While further commenting on the textile business in Pakistan, he said that the country was was currently short of 3 billion bales with respect to its production capacity of 16 billion bales which forced Pakistan to import. He also urged that the mindset of entrepreneurs related to the textile industry needed a revamp and they were required to focus on producing more value added products; he explained to the participants that raw cotton bales fetched prices between $2.5 and $3 per kg, whereas more value added products like towels and garments fetched approximate prices of $8 and $30 per kg respectively – making it clear to the participants that there were huge sums of money up for grabs for the textile sector which it missed because of ‘the closed mindset’. Mr. Ikram also criticized current efforts that were being made by the government to boost exports, as he stated that Pakistan had made much better export policies in the past.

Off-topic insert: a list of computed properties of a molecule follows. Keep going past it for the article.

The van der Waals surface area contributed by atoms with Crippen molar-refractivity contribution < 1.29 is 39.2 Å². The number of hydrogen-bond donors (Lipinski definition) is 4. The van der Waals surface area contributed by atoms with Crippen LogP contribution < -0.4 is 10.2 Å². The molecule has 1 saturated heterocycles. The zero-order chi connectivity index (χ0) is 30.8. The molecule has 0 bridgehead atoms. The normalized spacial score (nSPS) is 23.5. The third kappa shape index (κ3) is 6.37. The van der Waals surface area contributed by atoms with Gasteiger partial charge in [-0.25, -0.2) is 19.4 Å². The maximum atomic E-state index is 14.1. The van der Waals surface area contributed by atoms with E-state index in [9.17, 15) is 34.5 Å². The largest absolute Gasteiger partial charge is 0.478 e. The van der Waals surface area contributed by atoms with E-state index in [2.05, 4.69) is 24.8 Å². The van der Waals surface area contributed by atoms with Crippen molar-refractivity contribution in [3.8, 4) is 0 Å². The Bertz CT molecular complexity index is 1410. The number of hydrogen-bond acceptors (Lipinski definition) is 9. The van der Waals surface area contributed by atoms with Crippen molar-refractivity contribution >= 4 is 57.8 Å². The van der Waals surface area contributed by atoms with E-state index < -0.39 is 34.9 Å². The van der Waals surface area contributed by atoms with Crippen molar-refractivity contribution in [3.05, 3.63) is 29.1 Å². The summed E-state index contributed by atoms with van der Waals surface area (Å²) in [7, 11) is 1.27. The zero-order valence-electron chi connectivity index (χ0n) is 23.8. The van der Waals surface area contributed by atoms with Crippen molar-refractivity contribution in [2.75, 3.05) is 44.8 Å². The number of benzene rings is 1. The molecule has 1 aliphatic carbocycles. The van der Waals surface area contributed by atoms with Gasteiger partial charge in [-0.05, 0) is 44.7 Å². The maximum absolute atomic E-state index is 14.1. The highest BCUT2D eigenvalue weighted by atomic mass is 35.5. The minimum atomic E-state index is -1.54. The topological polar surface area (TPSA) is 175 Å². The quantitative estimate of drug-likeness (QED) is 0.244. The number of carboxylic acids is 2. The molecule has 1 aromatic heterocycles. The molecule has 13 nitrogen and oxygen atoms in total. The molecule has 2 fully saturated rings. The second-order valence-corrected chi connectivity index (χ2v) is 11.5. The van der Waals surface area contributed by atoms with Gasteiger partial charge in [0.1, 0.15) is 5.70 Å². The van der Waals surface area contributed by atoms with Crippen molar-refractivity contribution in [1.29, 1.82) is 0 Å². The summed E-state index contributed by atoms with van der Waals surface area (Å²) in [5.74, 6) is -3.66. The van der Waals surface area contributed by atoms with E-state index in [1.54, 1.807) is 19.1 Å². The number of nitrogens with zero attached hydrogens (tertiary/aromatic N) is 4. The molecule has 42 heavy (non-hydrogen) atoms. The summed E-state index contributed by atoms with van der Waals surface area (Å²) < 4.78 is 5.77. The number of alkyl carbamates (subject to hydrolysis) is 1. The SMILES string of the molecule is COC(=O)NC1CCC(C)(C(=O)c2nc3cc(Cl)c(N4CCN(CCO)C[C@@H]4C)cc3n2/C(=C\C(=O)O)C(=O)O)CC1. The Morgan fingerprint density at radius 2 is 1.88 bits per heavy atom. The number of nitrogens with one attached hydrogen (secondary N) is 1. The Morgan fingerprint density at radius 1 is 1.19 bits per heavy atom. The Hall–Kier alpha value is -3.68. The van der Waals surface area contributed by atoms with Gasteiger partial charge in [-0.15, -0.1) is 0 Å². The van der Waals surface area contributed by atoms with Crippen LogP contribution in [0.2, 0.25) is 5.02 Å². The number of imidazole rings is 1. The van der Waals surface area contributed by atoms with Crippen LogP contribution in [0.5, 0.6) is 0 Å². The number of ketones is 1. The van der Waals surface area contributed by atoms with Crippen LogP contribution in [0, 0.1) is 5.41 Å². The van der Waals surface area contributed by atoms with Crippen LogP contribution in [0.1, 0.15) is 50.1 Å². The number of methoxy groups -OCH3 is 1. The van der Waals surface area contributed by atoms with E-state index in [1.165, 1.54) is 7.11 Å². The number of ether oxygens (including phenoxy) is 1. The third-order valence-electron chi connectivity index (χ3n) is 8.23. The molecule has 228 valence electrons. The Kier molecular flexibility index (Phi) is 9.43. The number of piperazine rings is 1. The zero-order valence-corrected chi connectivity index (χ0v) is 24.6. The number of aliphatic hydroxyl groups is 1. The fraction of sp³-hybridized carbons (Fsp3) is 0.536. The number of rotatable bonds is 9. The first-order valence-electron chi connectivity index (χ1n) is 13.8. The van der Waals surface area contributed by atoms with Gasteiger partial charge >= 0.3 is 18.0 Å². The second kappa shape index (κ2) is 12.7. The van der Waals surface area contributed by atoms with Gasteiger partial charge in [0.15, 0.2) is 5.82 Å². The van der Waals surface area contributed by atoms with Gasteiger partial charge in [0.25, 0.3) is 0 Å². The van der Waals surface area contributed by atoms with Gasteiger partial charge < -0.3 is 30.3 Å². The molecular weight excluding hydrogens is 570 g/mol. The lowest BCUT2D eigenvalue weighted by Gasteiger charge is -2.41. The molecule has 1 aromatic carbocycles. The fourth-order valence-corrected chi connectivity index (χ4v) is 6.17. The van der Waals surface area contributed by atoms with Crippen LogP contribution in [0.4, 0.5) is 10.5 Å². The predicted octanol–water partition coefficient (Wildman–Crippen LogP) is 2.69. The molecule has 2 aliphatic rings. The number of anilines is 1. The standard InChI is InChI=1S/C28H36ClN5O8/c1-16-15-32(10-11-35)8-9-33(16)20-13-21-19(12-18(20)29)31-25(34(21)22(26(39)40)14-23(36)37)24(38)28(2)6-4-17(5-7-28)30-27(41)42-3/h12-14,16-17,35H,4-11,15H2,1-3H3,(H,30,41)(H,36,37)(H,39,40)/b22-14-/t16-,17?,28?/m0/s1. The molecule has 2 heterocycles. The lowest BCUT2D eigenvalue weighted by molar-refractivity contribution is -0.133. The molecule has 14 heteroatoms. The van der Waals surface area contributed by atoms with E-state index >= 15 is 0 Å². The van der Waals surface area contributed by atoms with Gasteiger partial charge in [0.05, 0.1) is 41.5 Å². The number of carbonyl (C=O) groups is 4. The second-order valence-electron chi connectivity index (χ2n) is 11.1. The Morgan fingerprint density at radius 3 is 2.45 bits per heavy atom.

Mr. Ikram also lamented Pakistan’s lack of depth in its exports basket, while stressing the need for Pakistan to diversify its exports and look towards non-traditional exports in sectors such as information technology, fisheries, jewellery, chemical products, meat products, furniture amongst several others. He said that as of now, there was a dire need to formulate a ‘National Export Strategy’, which should take into consideration geographic diversification for exports focusing on regions such as Africa, South America and Australia. He concluded by saying that exports was the only sustainable way forward if Pakistan aimed to exponentially boost its foreign reserves.